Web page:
Earlier this year, Apple completed the acquisition (and subsequent closure) of Quattro Wireless, one of the largest mobile ad networks in the United States. The company soon after announced the creation of iAd, an effort to create more-effective mobile advertising to drive revenue to its application developers.
The new ad units would enable users to view ads without leaving the applications and would feature very rich media. Apple attracted more than $60 million from premium advertisers, each of which pledged a minimum of $1 million, for the second half of 2010—essentially doubling the size of the mobile display market.
The early demos have been visually impressive, but questions remain about the relative effectiveness of these new ad vehicles. The mobile medium is widely perceived as a natural fit for coupons, promotions, and location-based services. However, it remains an open question whether the new displays and formats will be effective media for brand advertising. Progress has been cautious, as Apple, advertisers, and creative agencies learn to work together effectively on developing appropriate mobile campaigns.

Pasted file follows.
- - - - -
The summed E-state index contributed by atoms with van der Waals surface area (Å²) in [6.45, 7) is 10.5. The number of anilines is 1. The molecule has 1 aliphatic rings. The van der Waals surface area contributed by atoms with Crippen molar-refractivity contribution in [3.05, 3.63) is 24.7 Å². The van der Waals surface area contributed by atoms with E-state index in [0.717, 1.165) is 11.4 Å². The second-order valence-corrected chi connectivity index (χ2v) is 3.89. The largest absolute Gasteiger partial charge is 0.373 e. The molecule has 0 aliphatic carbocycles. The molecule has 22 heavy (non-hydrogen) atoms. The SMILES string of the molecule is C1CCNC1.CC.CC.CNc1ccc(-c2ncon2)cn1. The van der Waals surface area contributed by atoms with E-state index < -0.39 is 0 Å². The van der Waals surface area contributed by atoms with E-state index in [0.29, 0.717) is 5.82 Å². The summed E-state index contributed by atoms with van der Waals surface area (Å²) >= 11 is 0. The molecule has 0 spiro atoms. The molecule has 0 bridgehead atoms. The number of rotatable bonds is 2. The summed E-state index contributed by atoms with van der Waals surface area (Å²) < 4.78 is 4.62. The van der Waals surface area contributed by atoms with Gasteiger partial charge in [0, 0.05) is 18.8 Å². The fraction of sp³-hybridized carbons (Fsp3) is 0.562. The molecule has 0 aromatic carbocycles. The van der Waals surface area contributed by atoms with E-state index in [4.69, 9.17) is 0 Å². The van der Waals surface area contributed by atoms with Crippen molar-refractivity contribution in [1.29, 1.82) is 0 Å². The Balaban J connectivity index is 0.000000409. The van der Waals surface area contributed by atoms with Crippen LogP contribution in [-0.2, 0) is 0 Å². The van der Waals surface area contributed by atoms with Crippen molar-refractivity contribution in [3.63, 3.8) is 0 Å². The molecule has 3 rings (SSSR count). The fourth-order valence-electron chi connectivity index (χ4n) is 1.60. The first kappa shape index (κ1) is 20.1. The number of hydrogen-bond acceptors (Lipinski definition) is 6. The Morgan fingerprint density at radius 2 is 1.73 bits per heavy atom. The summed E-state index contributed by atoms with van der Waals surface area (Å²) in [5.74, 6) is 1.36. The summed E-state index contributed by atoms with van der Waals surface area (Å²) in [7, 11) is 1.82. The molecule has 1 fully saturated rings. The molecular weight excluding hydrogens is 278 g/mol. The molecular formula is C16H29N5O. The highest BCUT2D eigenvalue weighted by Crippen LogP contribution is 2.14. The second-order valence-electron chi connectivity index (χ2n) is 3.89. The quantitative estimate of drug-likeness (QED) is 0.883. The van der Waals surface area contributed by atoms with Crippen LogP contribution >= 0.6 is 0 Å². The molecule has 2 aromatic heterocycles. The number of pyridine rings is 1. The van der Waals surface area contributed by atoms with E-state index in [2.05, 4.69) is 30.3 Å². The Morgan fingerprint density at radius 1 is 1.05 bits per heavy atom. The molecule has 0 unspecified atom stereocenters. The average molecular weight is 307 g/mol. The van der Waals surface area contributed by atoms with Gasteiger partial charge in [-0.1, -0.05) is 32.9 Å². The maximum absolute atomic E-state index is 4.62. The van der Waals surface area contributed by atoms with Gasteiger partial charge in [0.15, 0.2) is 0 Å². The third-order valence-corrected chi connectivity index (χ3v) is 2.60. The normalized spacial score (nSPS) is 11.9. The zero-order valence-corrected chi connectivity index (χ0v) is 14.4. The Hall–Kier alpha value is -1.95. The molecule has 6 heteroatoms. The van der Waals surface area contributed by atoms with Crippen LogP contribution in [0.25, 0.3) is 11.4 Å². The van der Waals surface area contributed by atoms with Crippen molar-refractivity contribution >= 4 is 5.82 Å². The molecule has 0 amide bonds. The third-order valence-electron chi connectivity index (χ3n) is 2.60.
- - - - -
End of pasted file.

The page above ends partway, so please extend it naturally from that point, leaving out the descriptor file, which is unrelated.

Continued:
If the results of this $60 million experiment are positive, several developments could finally take mobile advertising off the sidelines. First, advertisers experimenting now have expressed a willingness to increase their commitments. Moreover, other advertisers will likely begin to make greater use of these mobile ad vehicles. And we would expect other ad-based platforms, such as Google’s AdMob, to follow in iAd’s tracks to develop new types of innovative ad inventory as well.